THE Balearic government has welcomed central government's new range of tax breaks to encourage hiring young people and the long-term unemployed in a bid to lower the 43 percent youth jobless rate.
Companies will get a reduction of 75 percent to 100 percent in social-security taxes for offering part-time work to people up to 30 years old and the long-term jobless, Labour Minister Valeriano Gomez said.
The incentives last a year in an attempt to spur employment in 2011.
A new subsidy will be created for unemployed workers in training, Deputy Prime Minister Alfredo Perez Rubalcaba told the briefing. The programme will cost 400 million euros, with spending cuts from other ministries funding half of that amount.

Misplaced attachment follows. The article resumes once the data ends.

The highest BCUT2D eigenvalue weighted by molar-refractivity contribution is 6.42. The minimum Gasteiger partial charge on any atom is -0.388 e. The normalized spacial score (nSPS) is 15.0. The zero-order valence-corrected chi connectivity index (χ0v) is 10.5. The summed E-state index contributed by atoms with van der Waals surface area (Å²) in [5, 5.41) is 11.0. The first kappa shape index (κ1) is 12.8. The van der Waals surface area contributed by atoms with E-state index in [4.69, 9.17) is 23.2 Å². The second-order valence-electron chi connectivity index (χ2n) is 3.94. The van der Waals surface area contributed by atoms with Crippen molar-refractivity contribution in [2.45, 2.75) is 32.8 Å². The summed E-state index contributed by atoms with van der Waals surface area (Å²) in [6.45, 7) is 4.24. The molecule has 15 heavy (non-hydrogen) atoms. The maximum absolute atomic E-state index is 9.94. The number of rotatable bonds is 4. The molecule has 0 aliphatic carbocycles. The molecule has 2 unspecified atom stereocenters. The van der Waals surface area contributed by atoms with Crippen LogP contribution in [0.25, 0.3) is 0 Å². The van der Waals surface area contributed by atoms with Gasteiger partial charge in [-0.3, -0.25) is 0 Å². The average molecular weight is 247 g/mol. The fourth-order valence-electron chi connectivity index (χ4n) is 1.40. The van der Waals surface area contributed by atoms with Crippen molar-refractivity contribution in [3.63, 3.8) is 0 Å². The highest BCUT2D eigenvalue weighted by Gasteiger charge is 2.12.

The subsidies will last six months and the budget won't be exceeded, the ministers said.
Spain's unemployment rate is the highest in the European Union at 20 percent, rising to 43 percent among people younger than 25, after a decade-long construction boom lured Spaniards out of school and into building jobs. The collapse of the debt- fueled boom pushed Spain into its worst economic slump in six decades, swelling the budget deficit to the third largest in the euro region.